KeysFor nearly three years we have written about every aspect of building a tiny house ranging from heating and cooling a tiny house to welding on scissor jacks to clearing land on which to live. But since January 2013 we have been living full time in our tiny house and the focus of our tiny life has changed. No longer are we dreaming, preparing, and building. We are now living and loving. And with that comes a number of things you simply don’t think about when weighing the options between an electric composting toilet and a lovable loo!

Being conscious of what comes into your home is a big step in keeping clutter (and your overall home) under control. In the broader sense we practice the ‘One In, One Out’ method. Basically if we bring something in to the house something has to go out. Now that doesn’t necessarily pertain to items of mail or a refrigerator magnet or event a wooden puzzle for our daughter. It means things like a pair of shoes or a new piece of cookware. But the topic today is more about the little items in life; mail, keys, scarves, etc. So being conscious of what comes involves a rather straightforward formula – the less dirt, clutter, useless paper and items that come in, the less time you need to spend cleaning and organizing. It’s easy to allow a lot of stuff to make it in under the radar that we don’t really think about. But before long we can find ourselves in a tiny episode of Hoarders or worse!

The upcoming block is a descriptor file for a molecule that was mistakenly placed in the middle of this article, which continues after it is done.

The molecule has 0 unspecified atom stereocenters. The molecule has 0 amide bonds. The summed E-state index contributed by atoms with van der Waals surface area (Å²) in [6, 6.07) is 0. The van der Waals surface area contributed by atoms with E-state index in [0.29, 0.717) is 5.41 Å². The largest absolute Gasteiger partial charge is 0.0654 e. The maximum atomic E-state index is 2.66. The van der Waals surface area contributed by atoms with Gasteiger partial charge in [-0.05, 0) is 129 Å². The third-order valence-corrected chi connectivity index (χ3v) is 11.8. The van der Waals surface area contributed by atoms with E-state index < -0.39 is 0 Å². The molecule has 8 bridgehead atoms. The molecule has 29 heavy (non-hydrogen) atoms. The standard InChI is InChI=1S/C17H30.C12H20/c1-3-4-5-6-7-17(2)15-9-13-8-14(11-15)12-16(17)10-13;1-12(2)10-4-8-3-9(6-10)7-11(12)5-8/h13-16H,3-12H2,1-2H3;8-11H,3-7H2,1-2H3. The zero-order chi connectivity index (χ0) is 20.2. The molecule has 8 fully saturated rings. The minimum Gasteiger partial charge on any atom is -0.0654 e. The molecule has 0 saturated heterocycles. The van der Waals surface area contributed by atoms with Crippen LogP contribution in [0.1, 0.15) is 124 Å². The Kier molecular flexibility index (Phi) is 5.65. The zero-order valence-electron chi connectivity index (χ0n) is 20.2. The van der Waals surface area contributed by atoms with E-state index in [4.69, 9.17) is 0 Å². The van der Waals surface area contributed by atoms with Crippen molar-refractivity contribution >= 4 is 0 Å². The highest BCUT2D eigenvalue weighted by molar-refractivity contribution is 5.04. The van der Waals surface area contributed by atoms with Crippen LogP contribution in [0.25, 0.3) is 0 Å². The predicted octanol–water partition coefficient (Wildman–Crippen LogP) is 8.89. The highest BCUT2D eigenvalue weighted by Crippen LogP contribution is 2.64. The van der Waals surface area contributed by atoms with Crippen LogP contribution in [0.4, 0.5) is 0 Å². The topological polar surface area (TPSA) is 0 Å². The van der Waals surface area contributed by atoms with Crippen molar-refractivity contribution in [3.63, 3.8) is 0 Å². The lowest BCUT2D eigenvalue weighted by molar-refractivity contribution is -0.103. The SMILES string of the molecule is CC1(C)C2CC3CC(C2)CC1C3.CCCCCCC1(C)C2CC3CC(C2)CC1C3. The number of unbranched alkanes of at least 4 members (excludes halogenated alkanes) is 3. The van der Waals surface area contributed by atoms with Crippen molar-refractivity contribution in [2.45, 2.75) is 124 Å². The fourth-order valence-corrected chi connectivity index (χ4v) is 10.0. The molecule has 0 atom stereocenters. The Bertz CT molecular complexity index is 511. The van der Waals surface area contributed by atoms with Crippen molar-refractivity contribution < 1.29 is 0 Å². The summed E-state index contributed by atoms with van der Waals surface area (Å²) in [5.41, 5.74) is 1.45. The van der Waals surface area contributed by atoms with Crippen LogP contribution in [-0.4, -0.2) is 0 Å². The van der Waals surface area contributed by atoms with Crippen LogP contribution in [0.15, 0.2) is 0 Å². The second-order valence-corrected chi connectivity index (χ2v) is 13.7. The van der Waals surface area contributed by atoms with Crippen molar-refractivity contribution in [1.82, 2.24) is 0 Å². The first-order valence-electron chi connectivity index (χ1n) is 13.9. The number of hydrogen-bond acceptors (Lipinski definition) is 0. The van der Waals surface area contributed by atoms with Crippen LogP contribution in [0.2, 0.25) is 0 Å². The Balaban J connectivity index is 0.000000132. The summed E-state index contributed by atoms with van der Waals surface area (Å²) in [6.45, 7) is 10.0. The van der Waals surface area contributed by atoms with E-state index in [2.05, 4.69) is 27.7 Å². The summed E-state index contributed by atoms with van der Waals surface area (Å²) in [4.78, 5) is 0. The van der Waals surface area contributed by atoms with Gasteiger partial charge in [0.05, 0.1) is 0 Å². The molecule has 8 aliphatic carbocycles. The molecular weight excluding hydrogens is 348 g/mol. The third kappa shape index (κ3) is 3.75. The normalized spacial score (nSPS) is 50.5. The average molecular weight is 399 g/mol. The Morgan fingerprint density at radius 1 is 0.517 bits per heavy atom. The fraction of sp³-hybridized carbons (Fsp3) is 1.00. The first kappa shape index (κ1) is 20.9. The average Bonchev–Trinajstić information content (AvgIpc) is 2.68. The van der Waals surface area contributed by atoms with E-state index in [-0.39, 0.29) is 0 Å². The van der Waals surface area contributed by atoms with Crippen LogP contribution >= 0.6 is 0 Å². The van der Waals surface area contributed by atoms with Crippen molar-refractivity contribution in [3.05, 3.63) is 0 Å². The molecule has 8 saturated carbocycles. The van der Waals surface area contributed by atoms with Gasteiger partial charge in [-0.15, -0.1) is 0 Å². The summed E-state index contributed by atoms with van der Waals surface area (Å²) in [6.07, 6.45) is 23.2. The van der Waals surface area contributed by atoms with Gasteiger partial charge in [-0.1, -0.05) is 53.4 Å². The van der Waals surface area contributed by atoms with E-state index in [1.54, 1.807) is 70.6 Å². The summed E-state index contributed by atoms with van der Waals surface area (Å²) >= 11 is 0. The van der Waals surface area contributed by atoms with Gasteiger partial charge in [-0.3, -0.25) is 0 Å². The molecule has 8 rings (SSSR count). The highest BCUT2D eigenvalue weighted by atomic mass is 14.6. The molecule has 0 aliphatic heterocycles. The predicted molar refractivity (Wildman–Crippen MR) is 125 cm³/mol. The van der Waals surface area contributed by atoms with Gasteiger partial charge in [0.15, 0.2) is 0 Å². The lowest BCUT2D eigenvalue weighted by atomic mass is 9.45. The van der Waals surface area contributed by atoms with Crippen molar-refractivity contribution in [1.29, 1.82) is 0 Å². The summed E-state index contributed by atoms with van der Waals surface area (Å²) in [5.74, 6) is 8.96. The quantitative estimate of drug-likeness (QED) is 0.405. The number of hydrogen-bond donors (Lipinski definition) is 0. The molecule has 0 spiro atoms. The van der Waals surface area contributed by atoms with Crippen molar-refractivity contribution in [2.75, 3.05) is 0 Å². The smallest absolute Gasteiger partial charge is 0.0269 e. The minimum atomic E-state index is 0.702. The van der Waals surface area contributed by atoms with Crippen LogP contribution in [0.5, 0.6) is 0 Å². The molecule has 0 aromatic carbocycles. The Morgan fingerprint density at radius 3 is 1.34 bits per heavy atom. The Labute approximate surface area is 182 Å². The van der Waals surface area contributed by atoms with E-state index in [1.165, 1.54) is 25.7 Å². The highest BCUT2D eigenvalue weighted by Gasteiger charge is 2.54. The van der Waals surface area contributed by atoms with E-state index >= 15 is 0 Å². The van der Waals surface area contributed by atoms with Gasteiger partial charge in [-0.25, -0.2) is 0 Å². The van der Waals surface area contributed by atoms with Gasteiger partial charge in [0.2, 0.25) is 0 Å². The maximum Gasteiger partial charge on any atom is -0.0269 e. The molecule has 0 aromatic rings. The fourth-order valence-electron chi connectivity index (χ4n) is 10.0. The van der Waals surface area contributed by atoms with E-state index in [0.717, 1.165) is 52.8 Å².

The average tiny house has a front entry that is more than likely set back a few feet from the front wall of the house. This is useful for having time to unlock the door in the rain or set your umbrella without dripping in your house. It is not helpful though for setting down a pair of keys, dropping the newspaper or your mail, or hanging a beloved hat or scarf. For that you really need to identify a spot and create what is known in the design world as a landing strip.

This strip is part of a larger, healthier, more practical, filter for your front door. The filter also contains a doormat, and perhaps a coat hanger or two.

The mat keeps the excess dirt out (although most tiny housers practice a NO SHOES policy). The hanger (or hooks even) provide a place to hang your coat, bag, dog leash, etc. It keeps the grime and water in one place and not all over your house. The landing strip is where you can lay things down, sort the mail, park your keys, and drop your change.

In our home we have struggled for a couple of months with this place. I like to hang my keys by the door but at eye level. Fine for me but not for a 5′ tall wife. I like to put shoes right next to the front door. Fine for me but not great for a 22-month old daughter that is learning the art of hide and watch others seek! And while we don’t get much mail the stuff we do get I like to put next to my side of the bed to be read later. Good for me but probably not the best for the person in the house who actually does the budget (read: pays the bills), responds to invites, writes the thank you cards and notes, etc. But we have cured this by working together and identifying our own landing strip.

What about your house? Do you have a landing strip? Do you filter your home at the front door? Tell us your tips and techniques!

TODAYS CHALLENGE: Create your own basic home landing strip

5 Keys to the Landing Strip

  • doormat
  • coat hooks
  • side table (or even a small shelf)
  • waste basket (or recycling bin)
  • mirror

GOAL: Create a space that is functional on a small scale that you want to use each time you come home to sort through the stuff you’re carrying in your bags, pockets and hands upon arrival, so you stay ahead of the mail, bills and items coming in to your home and also, have an easier time getting out the door next time!